Thus, Speek was born.

Speek is based around the idea that advertising should be a conversation. Scott (the guy behind the great idea) one day had just had enough with all of the wasteful junk mail, lame TV spots and obnoxious banner ads that were always surrounding him. He started thinking that advertising should be something more: something that not only actually made sense for the people viewing it but that also gave something back to them and the communities that they live in.

Rather than just complaining about it (my usual stance), he then actually came up with a beautifully simple idea that solved several of the biggest challenges facing advertising. And Kristin, Jenna and I (along with several other really great people) have been working like crazy since then to help Scott make this awesome idea a reality.

So, how does Speek work?

1. People come to speekback.com and sign up for a free account. In this account, they create a profile about their interests.

2. They then get access to an online viewer where they receive advertising for things that are actually interesting to them (so, for example, I might get an ad for a discount on a new "So You Think You Can Dance"sheet set-- stuff like that).

3. For every ad the member views, they get $.05 and a partnering non-profit organization of their choice gets $.05 too. So, not only are you getting information that you actually might find useful, you're also getting some of the benefit for your time and helping to support the causes or groups you believe in at the same time.

4. As people share Speek with their family and friends, they also get money for each ad that anyone that they invite views. Even if you just invite a few people and view a few ads, it all adds up pretty quickly to cover your gas money or, in my case, your Bugles money (come on-- you know that crunchy salty amazingness is pretty much impossible to resist).

5. Advertisers then have a way to interact with people that would be interested in their products without filling our mailboxes and landfills with wasteful junk that doesn't work for anyone involved. So, the whole process is better for everyone involved.

Anyway, I think this idea has the potential to change the way that people see advertising. And I've been spending blood, sweat and tears (my fingers are cramping even now) getting this to the point that we can now share it with you.

So, it'd mean a lot to me if you would check it out and let me know what you think.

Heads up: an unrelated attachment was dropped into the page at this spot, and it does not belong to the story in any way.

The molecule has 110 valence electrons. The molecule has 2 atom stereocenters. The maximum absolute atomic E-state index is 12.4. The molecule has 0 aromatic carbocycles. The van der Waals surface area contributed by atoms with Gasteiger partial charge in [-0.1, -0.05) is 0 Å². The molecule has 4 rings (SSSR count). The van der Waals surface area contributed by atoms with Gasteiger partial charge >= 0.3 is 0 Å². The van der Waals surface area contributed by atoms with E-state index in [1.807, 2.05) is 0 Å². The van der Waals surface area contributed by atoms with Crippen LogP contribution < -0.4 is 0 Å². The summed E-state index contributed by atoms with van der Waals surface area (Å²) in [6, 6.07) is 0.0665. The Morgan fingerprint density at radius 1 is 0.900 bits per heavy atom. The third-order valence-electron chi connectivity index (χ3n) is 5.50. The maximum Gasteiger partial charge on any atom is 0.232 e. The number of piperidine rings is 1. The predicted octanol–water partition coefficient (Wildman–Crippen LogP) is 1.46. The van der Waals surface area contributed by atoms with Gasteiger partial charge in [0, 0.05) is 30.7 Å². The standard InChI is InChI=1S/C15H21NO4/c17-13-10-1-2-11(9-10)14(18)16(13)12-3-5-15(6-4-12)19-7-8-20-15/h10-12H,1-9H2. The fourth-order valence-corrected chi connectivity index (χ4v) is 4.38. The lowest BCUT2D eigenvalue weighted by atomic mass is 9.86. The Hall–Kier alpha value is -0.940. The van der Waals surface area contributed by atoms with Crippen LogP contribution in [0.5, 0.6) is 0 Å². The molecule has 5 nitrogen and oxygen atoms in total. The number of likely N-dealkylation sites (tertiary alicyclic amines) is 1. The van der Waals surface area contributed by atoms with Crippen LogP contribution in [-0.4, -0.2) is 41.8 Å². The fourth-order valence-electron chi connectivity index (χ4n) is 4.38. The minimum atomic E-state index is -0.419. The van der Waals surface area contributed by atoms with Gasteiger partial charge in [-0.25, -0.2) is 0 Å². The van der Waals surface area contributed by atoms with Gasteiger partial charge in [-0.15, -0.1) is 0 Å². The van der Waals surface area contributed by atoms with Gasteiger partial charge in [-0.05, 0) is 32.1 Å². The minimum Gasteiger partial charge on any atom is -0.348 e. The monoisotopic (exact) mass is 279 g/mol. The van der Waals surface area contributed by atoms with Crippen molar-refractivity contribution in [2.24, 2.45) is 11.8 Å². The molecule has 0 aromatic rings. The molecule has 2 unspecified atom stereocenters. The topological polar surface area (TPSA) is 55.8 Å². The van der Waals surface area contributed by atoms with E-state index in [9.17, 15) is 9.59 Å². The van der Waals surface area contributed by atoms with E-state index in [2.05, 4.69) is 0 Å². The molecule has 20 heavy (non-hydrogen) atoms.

First, you can check out the site here: www.speekback.com.

Then, come back here and click here to sign up (right now, people can only join by invitation, so you have to use this link). It's totally free and it only takes a few minutes.

Thanks for taking a few minutes to support me. You guys are the best.

(One caveat: realize that all of you amazing people will be among the first to really experience Speek. So, there may be some things that are still a work in progress. But aren't we all?)

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Back from the dead. Kind of.

Friday, September 12, 2008 by Amy

Right about now, I can't decide which I feel worse about: the state of my house or the state of my blog. But where fixing one of those things involves cleaning supplies and actual work, I think I'll start with the blog.

Nothing like posting pictures from a trip you got back from almost a month ago. But I'm okay with that. Almost like I'm okay with my face in this picture.

Remind me never to try to look cool in pictures again.

So, let's get on to some of the better ones.

Our trip was so much fun. There's nothing like travel to remind you that there's nothing better than hanging out with your husband every day with no responsibilities. You can tell from Jon's increasingly awesome hair that we really took that "no responsibilities" thing seriously.

And yes, he does love Haribo. We take our gummy candies as seriously as we take our responsibilities.

Our trip consisted of stops in Budapest, Prague, Krakow, Warsaw, Gdansk, Sopot and Gdynia (with an afternoon in a lovably dirty little coal town called Lodz thrown in for good measure). We had so much fun everywhere we went that it is kind of hard to say which was our favorite. But here are some of the things we discovered.

Never-nudes and stretched pennies are phenomenons that cross both borders and cultures.

You can stay in one of the nicest hotels ever one night (yes, there were TWO shower heads for each person-- wrap your mind around that)....

And stay across from an internment camp the next night. Thanks for nothing, Priceline Europe.

Thousand Island dressing is one thing. But Europeans have harnessed the power of Seven Thousand Island. No wonder the euro is kicking our trash.

The place to look for a Communism museum is sandwiched between the biggest McDonald's I've ever seen and a casino. Karma's a real b****.

Eastern Europeans try to be politically aware when arranging their touristy folk art.

There's nothing better than embroidered dog pictures. Unless it's embroidered dog pictures dressed in colonial military garb on pillows. Then you've really got me.

There is something about Eastern European dudes and their chess.